The head of the World Health Organization (WHO) has warned China cannot maintain its zero-Covid strategy despite forecasts that without the strict measures, more than 1.5 million lives will be at risk.
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WHO Director General Dr. Tedros Adhanom Ghebreyesus told reporters in Geneva yesterday he believes Beijing’s plan to fight infections is “unsustainable given the behavior of the virus”. He had “discussed this issue with Chinese experts,” Tedros said, stressing that a “change” in Beijing’s approach is “very important.”
The intervention came in as a newly published study Nature on modeling by scientists in China and the US concluded that lifting the zero-Covid policy without safety precautions risks “causing approximately 1.55 million deaths”.
Very good isolation
The new study found that while scrapping the policy would be devastating for public health, the danger could be mitigated by other government interventions such as increasing Covid-19 vaccination rates.
Experts from Fudan University in China and the US National Institutes of Health predict that demand for intensive care units would be more than 15 times capacity if the measures were dropped without the introduction of other measures, leading to hundreds of thousands of people would result in deaths.
However, they said the death toll could be greatly reduced if there was a focus on vaccination and the provision of antivirals while maintaining some restrictions. Only about 50 percent of those over 80 in China are vaccinated, the newspaper said.
Many countries tried to enforce zero Covid measures while the world grappled with the best way to control the spread of Covid-19. However, many abandoned this approach as vaccinations made the strategy less necessary.
Currently, only mainland China and North Korea are still pursuing an approach that relies on maximum suppression of infections. But data from countries that abandoned the zero-Covid strategy earlier in the pandemic will give them cause for concern.
New Zealand, which abandoned the plan after the Delta variant arrived in late 2021, has now recorded one million infections. And worryingly, “it took just three months” for the number of cases to rise from 200,000 to the “grim milestone”. The New Zealand Herald called.
Experts have said the rapid rise in cases “reflects the enormous scale of the problems” the country is facing after trying to quell the virus for so long, the newspaper added. A “second wave” could hit the country “as early as late winter or early spring,” leaving questions about the degree of “natural immunity” enjoyed by New Zealanders.
closer to home
China doesn’t have to look as far as New Zealand for a warning of its predicament. As Hong Kong began dropping its zero-Covid approach in March, it went from having one of the lowest infection rates to “the highest death rate in the world”. NBC News reported.
An approach of “mass testing, contact tracing, border closures and strict quarantine requirements kept cases and deaths to a minimum for nearly two years.” But experts have since warned that “it also prompted complacency” about an “inevitable” outbreak.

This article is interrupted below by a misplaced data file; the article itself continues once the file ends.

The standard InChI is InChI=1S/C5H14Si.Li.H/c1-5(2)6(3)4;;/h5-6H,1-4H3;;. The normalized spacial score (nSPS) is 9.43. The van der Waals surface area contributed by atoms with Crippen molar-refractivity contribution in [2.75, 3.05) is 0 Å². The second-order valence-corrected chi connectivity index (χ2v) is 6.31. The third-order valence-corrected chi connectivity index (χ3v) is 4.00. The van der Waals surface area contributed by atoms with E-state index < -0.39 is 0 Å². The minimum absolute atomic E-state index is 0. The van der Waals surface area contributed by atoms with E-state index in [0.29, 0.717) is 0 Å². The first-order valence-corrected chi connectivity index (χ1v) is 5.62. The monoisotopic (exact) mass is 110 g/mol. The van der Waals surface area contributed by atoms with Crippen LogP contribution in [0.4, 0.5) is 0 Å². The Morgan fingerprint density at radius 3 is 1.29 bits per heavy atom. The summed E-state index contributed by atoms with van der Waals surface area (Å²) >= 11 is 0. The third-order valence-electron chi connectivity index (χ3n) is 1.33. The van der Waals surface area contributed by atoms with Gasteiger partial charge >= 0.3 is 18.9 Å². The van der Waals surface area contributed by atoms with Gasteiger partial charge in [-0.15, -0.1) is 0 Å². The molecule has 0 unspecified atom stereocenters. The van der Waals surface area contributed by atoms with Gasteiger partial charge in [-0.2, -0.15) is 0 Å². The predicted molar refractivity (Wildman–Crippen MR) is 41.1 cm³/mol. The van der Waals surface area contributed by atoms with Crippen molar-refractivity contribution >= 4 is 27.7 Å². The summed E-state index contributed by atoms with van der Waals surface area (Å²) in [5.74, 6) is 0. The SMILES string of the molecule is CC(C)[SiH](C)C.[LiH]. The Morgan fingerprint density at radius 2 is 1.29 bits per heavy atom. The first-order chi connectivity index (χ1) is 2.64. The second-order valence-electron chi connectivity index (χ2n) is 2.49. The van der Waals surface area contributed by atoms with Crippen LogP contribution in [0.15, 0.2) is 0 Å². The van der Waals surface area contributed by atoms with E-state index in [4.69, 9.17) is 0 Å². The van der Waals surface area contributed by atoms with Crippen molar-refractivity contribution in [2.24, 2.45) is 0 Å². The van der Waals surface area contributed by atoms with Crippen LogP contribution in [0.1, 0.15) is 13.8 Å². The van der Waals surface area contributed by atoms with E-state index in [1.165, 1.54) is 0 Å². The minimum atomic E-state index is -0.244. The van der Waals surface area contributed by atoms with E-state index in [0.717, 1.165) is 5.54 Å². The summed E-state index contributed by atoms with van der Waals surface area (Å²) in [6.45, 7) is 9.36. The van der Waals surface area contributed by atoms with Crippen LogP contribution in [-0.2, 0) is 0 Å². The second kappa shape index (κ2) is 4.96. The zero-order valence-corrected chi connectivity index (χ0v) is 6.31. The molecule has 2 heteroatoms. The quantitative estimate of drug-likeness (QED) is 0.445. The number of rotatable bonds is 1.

Zero-Covid measures have been successful in most instances when governments have tried to “prevent the virus from entering,” Ben Cowling, Professor of Epidemiology at the University of Hong Kong’s School of Public Health, told the broadcaster.
But the restrictions are “delaying” the spread of Covid, he added, warning that the approach means Hong Kong “can’t stop an outbreak at all, once it’s established”.
A similar spike in infections was seen in Vietnam as it dropped its zero-Covid strategy after a “strong warning from the economy and a record quarterly decline in gross domestic product”. financial times called. And Taiwan, “once a zero-Covid poster child,” is also learning to “live with the virus.” The guard added, increasing tensions with Beijing.
Tedros Adhanom Ghebreyesus’ criticism of China’s commitment to a zero-Covid approach is a “rare” example of the UN agency commenting directly on “a government’s handling of the pandemic.” The times reported.
His concern was also shared by Mike Ryan, WHO’s director of emergencies, who described how “in addition to the impact on a country’s economy, the human rights impact of China’s tough Covid policies must also be considered,” the paper added added.
It was “understandable” that China would try to protect its low death toll by taking “tough measures to contain the spread of the coronavirus”. The guard called. But outbreaks of the Omicron variant have “underscored the difficulty of fully containing Covid.”
As the rest of the world begins to reopen after two years of lockdown, “numerous Chinese cities — from financial hub Shanghai to capital Beijing — have been under some form of lockdown since the beginning of this year.”
The situation has been exacerbated by the authorities’ “stubborn enforcement of the policy,” the paper added, prompting “fear and anger.”
Despite public criticism, Xi Jinping last week urged Chinese officials to “firmly adhere to the overall policy of dynamic zero Covid,” claiming, “We won the battle to defend Wuhan, and we will certainly win the battle.” can defend Shanghai”.
But with China now the only major economy in the world to pursue the plan, its commitment to the policy may be driven more by worrying modeling of what happens if it changes course than a desire to remain on lockdown .
https://www.theweek.co.uk/news/world-news/china/956703/can-china-safely-escape-zero-covid-strategy The prospects for China’s zero-Covid strategy